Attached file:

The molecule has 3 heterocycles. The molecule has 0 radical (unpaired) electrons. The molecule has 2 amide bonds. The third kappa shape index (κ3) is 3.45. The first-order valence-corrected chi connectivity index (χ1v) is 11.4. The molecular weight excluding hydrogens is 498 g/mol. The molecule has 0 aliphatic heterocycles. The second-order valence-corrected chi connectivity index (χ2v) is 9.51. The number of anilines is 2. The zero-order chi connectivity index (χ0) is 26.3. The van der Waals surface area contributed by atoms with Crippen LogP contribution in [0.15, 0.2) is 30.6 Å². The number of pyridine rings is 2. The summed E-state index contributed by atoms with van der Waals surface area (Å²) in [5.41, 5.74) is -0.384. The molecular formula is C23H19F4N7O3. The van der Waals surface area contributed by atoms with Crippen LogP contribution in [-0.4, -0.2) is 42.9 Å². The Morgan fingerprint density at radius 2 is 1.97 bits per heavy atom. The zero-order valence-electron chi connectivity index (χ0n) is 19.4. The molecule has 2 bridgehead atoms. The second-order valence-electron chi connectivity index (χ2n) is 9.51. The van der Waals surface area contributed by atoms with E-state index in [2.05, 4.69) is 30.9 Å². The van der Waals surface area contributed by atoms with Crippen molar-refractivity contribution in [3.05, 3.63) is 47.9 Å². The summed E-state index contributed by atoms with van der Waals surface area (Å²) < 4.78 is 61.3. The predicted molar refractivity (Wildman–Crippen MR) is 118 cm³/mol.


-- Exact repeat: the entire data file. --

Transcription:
The molecule has 3 heterocycles. The molecule has 0 radical (unpaired) electrons. The molecule has 2 amide bonds. The third kappa shape index (κ3) is 3.45. The first-order valence-corrected chi connectivity index (χ1v) is 11.4. The molecular weight excluding hydrogens is 498 g/mol. The molecule has 0 aliphatic heterocycles. The second-order valence-corrected chi connectivity index (χ2v) is 9.51. The number of anilines is 2. The zero-order chi connectivity index (χ0) is 26.3. The van der Waals surface area contributed by atoms with Crippen LogP contribution in [0.15, 0.2) is 30.6 Å². The number of pyridine rings is 2. The summed E-state index contributed by atoms with van der Waals surface area (Å²) in [5.41, 5.74) is -0.384. The molecular formula is C23H19F4N7O3. The van der Waals surface area contributed by atoms with Crippen LogP contribution in [-0.4, -0.2) is 42.9 Å². The Morgan fingerprint density at radius 2 is 1.97 bits per heavy atom. The zero-order valence-electron chi connectivity index (χ0n) is 19.4. The molecule has 2 bridgehead atoms. The second-order valence-electron chi connectivity index (χ2n) is 9.51. The van der Waals surface area contributed by atoms with E-state index in [2.05, 4.69) is 30.9 Å². The van der Waals surface area contributed by atoms with Crippen molar-refractivity contribution in [3.05, 3.63) is 47.9 Å². The summed E-state index contributed by atoms with van der Waals surface area (Å²) < 4.78 is 61.3. The predicted molar refractivity (Wildman–Crippen MR) is 118 cm³/mol.